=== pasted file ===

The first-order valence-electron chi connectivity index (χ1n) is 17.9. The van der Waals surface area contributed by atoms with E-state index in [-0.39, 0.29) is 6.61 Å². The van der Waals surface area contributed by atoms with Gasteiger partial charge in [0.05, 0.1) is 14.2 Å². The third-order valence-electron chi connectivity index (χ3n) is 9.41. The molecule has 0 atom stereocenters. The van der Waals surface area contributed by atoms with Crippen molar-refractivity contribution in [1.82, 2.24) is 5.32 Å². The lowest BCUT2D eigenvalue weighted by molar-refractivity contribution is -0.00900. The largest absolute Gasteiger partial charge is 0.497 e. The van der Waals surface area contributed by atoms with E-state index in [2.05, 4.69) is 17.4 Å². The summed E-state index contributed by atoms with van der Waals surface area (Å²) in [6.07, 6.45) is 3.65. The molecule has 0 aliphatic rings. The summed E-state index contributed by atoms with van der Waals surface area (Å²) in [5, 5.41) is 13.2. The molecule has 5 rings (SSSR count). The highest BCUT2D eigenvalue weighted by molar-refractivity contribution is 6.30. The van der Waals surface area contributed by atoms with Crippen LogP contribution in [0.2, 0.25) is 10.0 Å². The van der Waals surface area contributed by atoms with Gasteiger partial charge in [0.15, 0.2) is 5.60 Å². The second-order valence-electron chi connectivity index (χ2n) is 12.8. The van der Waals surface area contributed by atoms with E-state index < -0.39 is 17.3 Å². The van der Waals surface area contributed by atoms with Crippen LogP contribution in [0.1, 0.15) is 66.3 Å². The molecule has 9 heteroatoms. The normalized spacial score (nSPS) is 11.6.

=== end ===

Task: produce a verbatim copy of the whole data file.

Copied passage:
The first-order valence-electron chi connectivity index (χ1n) is 17.9. The van der Waals surface area contributed by atoms with E-state index in [-0.39, 0.29) is 6.61 Å². The van der Waals surface area contributed by atoms with Gasteiger partial charge in [0.05, 0.1) is 14.2 Å². The third-order valence-electron chi connectivity index (χ3n) is 9.41. The molecule has 0 atom stereocenters. The van der Waals surface area contributed by atoms with Crippen molar-refractivity contribution in [1.82, 2.24) is 5.32 Å². The lowest BCUT2D eigenvalue weighted by molar-refractivity contribution is -0.00900. The largest absolute Gasteiger partial charge is 0.497 e. The van der Waals surface area contributed by atoms with E-state index in [2.05, 4.69) is 17.4 Å². The summed E-state index contributed by atoms with van der Waals surface area (Å²) in [6.07, 6.45) is 3.65. The molecule has 0 aliphatic rings. The summed E-state index contributed by atoms with van der Waals surface area (Å²) in [5, 5.41) is 13.2. The molecule has 5 rings (SSSR count). The highest BCUT2D eigenvalue weighted by molar-refractivity contribution is 6.30. The van der Waals surface area contributed by atoms with Crippen LogP contribution in [0.2, 0.25) is 10.0 Å². The van der Waals surface area contributed by atoms with Gasteiger partial charge in [0.15, 0.2) is 5.60 Å². The second-order valence-electron chi connectivity index (χ2n) is 12.8. The van der Waals surface area contributed by atoms with E-state index < -0.39 is 17.3 Å². The van der Waals surface area contributed by atoms with Crippen LogP contribution in [0.1, 0.15) is 66.3 Å². The molecule has 9 heteroatoms. The normalized spacial score (nSPS) is 11.6.